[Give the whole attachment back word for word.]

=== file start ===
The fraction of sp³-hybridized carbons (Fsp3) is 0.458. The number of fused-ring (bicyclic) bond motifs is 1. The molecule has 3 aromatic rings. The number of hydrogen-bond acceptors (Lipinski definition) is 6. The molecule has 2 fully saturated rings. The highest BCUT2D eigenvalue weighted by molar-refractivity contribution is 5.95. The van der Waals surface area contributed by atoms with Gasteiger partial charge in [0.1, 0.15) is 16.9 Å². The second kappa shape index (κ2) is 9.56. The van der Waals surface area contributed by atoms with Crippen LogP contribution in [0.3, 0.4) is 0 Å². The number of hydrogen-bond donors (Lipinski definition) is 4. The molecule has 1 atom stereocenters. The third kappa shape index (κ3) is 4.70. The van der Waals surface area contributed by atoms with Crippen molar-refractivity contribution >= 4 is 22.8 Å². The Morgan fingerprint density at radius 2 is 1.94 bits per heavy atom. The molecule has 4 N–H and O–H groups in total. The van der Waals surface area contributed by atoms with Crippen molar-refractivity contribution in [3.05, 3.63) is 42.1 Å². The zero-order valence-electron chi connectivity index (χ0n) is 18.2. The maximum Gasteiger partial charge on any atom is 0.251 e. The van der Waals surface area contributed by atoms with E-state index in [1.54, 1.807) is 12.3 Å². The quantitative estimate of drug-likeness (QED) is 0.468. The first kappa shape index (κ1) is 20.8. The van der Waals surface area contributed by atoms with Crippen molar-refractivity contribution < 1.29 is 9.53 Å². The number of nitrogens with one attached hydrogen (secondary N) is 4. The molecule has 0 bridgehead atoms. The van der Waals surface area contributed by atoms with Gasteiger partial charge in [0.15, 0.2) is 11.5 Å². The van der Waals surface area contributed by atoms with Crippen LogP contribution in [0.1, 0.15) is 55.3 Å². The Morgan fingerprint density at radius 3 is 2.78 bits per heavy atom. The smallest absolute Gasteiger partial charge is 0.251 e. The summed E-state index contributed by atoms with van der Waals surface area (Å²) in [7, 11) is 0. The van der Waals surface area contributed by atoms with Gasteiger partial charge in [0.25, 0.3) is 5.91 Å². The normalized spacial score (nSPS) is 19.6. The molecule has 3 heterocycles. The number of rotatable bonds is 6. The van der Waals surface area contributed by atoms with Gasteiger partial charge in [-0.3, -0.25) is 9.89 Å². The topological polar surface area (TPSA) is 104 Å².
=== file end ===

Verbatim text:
The fraction of sp³-hybridized carbons (Fsp3) is 0.458. The number of fused-ring (bicyclic) bond motifs is 1. The molecule has 3 aromatic rings. The number of hydrogen-bond acceptors (Lipinski definition) is 6. The molecule has 2 fully saturated rings. The highest BCUT2D eigenvalue weighted by molar-refractivity contribution is 5.95. The van der Waals surface area contributed by atoms with Gasteiger partial charge in [0.1, 0.15) is 16.9 Å². The second kappa shape index (κ2) is 9.56. The van der Waals surface area contributed by atoms with Crippen LogP contribution in [0.3, 0.4) is 0 Å². The number of hydrogen-bond donors (Lipinski definition) is 4. The molecule has 1 atom stereocenters. The third kappa shape index (κ3) is 4.70. The van der Waals surface area contributed by atoms with Crippen molar-refractivity contribution >= 4 is 22.8 Å². The Morgan fingerprint density at radius 2 is 1.94 bits per heavy atom. The molecule has 4 N–H and O–H groups in total. The van der Waals surface area contributed by atoms with Crippen molar-refractivity contribution in [3.05, 3.63) is 42.1 Å². The zero-order valence-electron chi connectivity index (χ0n) is 18.2. The maximum Gasteiger partial charge on any atom is 0.251 e. The van der Waals surface area contributed by atoms with E-state index in [1.54, 1.807) is 12.3 Å². The quantitative estimate of drug-likeness (QED) is 0.468. The first kappa shape index (κ1) is 20.8. The van der Waals surface area contributed by atoms with Crippen molar-refractivity contribution < 1.29 is 9.53 Å². The number of nitrogens with one attached hydrogen (secondary N) is 4. The molecule has 0 bridgehead atoms. The van der Waals surface area contributed by atoms with Gasteiger partial charge in [0.15, 0.2) is 11.5 Å². The van der Waals surface area contributed by atoms with Crippen LogP contribution in [0.1, 0.15) is 55.3 Å². The Morgan fingerprint density at radius 3 is 2.78 bits per heavy atom. The smallest absolute Gasteiger partial charge is 0.251 e. The summed E-state index contributed by atoms with van der Waals surface area (Å²) in [7, 11) is 0. The van der Waals surface area contributed by atoms with Gasteiger partial charge in [0.25, 0.3) is 5.91 Å². The normalized spacial score (nSPS) is 19.6. The molecule has 3 heterocycles. The number of rotatable bonds is 6. The van der Waals surface area contributed by atoms with Gasteiger partial charge in [-0.3, -0.25) is 9.89 Å². The topological polar surface area (TPSA) is 104 Å².